Kam Yancy spring 18

Idaho State cornerbacks coach Kam Yancy during spring practice March 29, 2018 at the ICCU Practice Field.

Rice-Eccles Stadium on the campus of the University of Utah seats 45,807. It’s hosted the Olympics, a U2 concert and, of course, some of the greatest wins in Utah football history.

And this Saturday, it will be the site of a homecoming for Idaho State assistant coaches Kam Yancy and Lei Talamaivao.

“The very first time I ran down the tunnel (at Rice-Eccles), it was unforgettable,” Yancy said. “I remember everything. I remember the disciplines, I remember how tough it was. I remember the structure, all the coaching. I remember all the wins and all the losses. I remember relationships with my friends. There’s nothing I don’t remember. Those are the greatest times of my life, was my three years at Utah.”

Both Yancy and Talamaivao played at Utah, and both joined the Utes’ coaching staff after graduating.

That’s made this week a little more complicated for both of them, even beyond preparing their players — Yancy coaches the cornerbacks, Talamaivao the defensive line — to play the No. 11 FBS team in the country.

“I’ve been battling emotions, but also understanding where my loyalty lies now,” Yancy said. “It’s been tough, but it’s been happening. I’ve been establishing a mentality ... to just block out any feelings I may have that may conflict with our success on Saturday.”

Lei Talamaivao

Lei Talamaivao

Both men’s roots run deep at Utah. Yancy transferred there from Pierce Junior College in California and lettered as a cornerback for the Utes in 2009 and 2010 before serving as a quality control coach on head coach Kyle Whittingham’s staff for three years.

"He was an extremely hard worker," Whittingham said. "Kam was a workaholic. He was completely dedicated to making himself the best player that he possibly could."

Talamaivao, meanwhile, played as a freshman at Utah in 2007. He redshirted with an injury in 2008, but played each of the next three seasons.

"(The injury) was tough on Lei, but he was a tough kid," Whittingham said. "He had a great attitude. He's one of the most positive people you'll ever meet. I mean, Lei is a guy that finds something good in everything and everyone, and that really helped him get through that. I'm proud of him for where he is now."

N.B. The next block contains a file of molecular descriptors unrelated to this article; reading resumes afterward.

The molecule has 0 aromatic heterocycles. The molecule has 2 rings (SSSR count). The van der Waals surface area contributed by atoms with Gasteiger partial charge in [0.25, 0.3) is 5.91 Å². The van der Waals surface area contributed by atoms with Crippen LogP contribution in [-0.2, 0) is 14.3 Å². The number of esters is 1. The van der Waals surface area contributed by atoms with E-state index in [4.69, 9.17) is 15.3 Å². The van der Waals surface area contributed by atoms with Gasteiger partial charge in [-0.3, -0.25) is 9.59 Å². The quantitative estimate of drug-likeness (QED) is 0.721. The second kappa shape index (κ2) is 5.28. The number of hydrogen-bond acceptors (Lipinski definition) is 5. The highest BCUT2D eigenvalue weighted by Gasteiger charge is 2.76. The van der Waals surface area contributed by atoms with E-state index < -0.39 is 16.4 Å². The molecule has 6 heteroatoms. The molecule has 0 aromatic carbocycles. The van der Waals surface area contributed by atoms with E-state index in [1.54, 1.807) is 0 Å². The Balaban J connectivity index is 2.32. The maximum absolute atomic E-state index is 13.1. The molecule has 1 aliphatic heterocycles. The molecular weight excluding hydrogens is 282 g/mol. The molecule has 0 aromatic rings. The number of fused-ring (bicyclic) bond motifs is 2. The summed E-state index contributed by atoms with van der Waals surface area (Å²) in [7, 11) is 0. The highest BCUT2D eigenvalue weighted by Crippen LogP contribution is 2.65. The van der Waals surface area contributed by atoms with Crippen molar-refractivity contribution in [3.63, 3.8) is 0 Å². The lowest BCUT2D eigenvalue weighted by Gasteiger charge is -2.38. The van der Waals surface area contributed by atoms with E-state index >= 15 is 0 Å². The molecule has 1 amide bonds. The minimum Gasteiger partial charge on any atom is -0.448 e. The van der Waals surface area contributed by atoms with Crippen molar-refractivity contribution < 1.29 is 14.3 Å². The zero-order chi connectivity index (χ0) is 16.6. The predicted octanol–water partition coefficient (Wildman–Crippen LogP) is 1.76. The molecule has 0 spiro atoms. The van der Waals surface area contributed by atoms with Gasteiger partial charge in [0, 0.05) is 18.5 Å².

His playing career encompassed a historic era in Utah football history, from the Utes’ undefeated season and Sugar Bowl win in 2008 to their transition from the Mountain West Conference to the Pac-12 in 2011.

Talamaivao returned to Utah in 2017 and 2018 as an assistant coach.

“It’s exciting to go back where I’ve learned, first and foremost, to become a man,” Talamaivao said. “Coach Whitt is a wonderful coach, he’s a really disciplined coach. ... A lot of things that I implement now in my coaching philosophy and individual drills, I was lucky to be taught (there). I’ve just been lucky, really, to learn from those men.”

Whittingham, interestingly, has connections that run the other way. He was a defensive assistant at Idaho State from 1988 to 1993, serving as the defensive coordinator for the final two years of his tenure.

Current Utah offensive coordinator Andy Ludwig overlapped with him in Pocatello for three years, coaching the Bengals’ quarterbacks and receivers from 1989 to 1991.

For both Talamaivao and Yancy, their time at Utah shaped who they are as men, as players, and now as coaches.

ISU vs Idaho-24.jpg

Idaho State cornerbacks coach Kam Yancy talks to Bengals cornerback Caleb Brown (22) during last season’s game against Idaho at Holt Arena.

Yancy described Whittingham’s program as being run like a military base — the perfect place to learn toughness through discipline and hard work.

“You gotta understand where Utah came from to where they’re at now,” Talamaivao said. “Obviously, when I first came in, they were in the Mountain West, so our mentality was always kind of yeah, you might have more talent than us, but we’re going to work harder than you, we’re going to prepare, and we’re going to be tough.”

That’s an attitude that they’ve taken into their coaching careers, and it’s an underdog spirit that Idaho State will need to embrace Saturday.

Utah is the highest-ranked FBS team ISU has played this decade, and the Utes are favored by five touchdowns.

All week long, ISU’s players and coaches have said that the most important thing is for the Bengals to compete, to show the right “attitude and effort,” as head coach Rob Phenicie put it Monday, despite the odds.

That’s even more important for Talamaivao and Yancy.

“Whatever happens, happens,” Talamaivao said. “But I just want (the defensive line) to compete, I want them to play hard. ... I’m excited to truly kind of show (the Utah coaches), from my D-lineman perspective, of what I’ve learned from there. I think that’s probably the most exciting part about it, is to go against them and apply the things I’ve learned there against them.”